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Questions about my grammar book...


SeekerOfPeace
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I'm having a hard time understanding my Chinese grammar book.

Could anyone simplify the following sentence:

"In fact the degree adverb 很 'very', unless it is

emphasised, does not really mean 'very', and its integration into an adjectival

predicative is more often than not to counteract an implication of contrast.“

I'm seriously considering buying another book.

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Could anyone simplify the following sentence:

"In fact the degree adverb 很 'very', unless it is

emphasised, does not really mean 'very', and its integration into an adjectival

predicative is more often than not to counteract an implication of contrast.“

Ok, this is "my speak":

If you see 很 + Adjective, then (in normal circumstances) ignore 很 in your interpretation.

However, if you see Adjective without 很 preceding it, the use of the Adjective in this way often implies some comparision of the Subject with something else/ someone else.

A simple example:

他唱得很好 : He sings well (no need to say "very well")

他唱得好 : He sings better (as compared to someone else's singing)

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To give you an example. One of the first if not the first sentences/patterns introduced in Spoken Standard Chinese, vol 1, Huang and Stimpson was something like this, (pardon the pinyin, I'm on a computer without an ime installed, and in any case SSC did not have hanzi.)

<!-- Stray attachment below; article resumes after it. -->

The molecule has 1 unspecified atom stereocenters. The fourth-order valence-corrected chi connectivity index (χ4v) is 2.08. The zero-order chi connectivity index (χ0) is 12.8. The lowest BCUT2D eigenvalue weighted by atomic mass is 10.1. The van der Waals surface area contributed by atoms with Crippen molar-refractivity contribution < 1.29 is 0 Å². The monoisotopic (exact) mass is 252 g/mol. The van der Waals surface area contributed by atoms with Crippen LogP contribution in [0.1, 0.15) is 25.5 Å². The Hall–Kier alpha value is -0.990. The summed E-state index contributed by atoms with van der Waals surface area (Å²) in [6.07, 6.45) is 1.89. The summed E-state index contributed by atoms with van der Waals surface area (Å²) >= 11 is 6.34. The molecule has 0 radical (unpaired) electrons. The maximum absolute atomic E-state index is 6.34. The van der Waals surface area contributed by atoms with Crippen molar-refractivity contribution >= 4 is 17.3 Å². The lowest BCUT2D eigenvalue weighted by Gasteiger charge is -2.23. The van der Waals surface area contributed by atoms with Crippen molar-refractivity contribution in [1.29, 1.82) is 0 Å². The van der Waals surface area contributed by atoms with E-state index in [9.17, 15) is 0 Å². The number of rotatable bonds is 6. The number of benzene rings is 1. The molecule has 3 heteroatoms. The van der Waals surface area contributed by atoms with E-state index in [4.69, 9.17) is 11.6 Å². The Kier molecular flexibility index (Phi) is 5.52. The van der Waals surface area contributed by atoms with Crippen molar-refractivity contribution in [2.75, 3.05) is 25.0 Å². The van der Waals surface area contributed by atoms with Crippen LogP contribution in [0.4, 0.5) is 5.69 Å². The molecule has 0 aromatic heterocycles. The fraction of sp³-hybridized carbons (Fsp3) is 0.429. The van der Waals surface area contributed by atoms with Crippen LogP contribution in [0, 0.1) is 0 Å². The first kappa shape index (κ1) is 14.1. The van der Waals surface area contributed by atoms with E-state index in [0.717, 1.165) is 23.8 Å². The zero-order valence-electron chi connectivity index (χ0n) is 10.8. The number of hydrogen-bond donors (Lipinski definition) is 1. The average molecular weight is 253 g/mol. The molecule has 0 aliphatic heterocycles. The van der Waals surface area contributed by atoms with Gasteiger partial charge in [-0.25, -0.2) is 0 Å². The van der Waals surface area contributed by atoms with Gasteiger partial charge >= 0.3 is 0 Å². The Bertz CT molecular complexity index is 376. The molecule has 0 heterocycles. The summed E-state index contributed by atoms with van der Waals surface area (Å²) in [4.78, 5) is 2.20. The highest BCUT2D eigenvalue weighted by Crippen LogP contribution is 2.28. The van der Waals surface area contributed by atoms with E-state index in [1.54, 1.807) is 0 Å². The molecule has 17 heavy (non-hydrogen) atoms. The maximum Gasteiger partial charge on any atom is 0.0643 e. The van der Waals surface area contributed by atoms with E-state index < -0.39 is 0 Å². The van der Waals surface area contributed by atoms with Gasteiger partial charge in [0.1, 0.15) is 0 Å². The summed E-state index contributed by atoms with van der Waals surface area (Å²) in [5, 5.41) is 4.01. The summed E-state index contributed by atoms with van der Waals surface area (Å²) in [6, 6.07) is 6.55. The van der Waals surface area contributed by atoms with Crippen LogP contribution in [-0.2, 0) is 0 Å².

pattern A

Q: lu4 chang2 ma? (is the road long)

A: lu4 hen3 chang2. (yes the road is long.)

note: the prefered answer in this case was not lu4 chang2.

compare with the answer to this, also in lesson 1.

pattern B

Q: lu4 chang2, he2 chang2? ( which is longer, the road or the river?)

A: lu4 chang2. ( The road is longer.)

This was lesson 1, as I recall there was no discussion of

its integration into an adjectival predicative ... counteract[ing] an implication of contrast.“

integration into an adjectival predicative

If I recall from 8th grade diagramming sentences,

"The river is long." has "The river" as the subject, and "is long" is the predicate. "long" would be an adjective in the predicate. "integrating hen3 into an adjectival predicative" would be sticking hen3 into the predicate to modify the associated adjective, i.e. "is very long", or "hen3 chang."

"more often than not counteracting an implication of contrast", means that when you say, "lu4 hen3 chang2", the hen3 means you are answering in the context of something like pattern A, rather than pattern B( note pattern B implies a contrast).

its integration into an adjectival predicative is more often than not to counteract an implication of contrast
a phrase that will live in infamy. I can't help thinking that the target audience for that grammar book is other grammarians.
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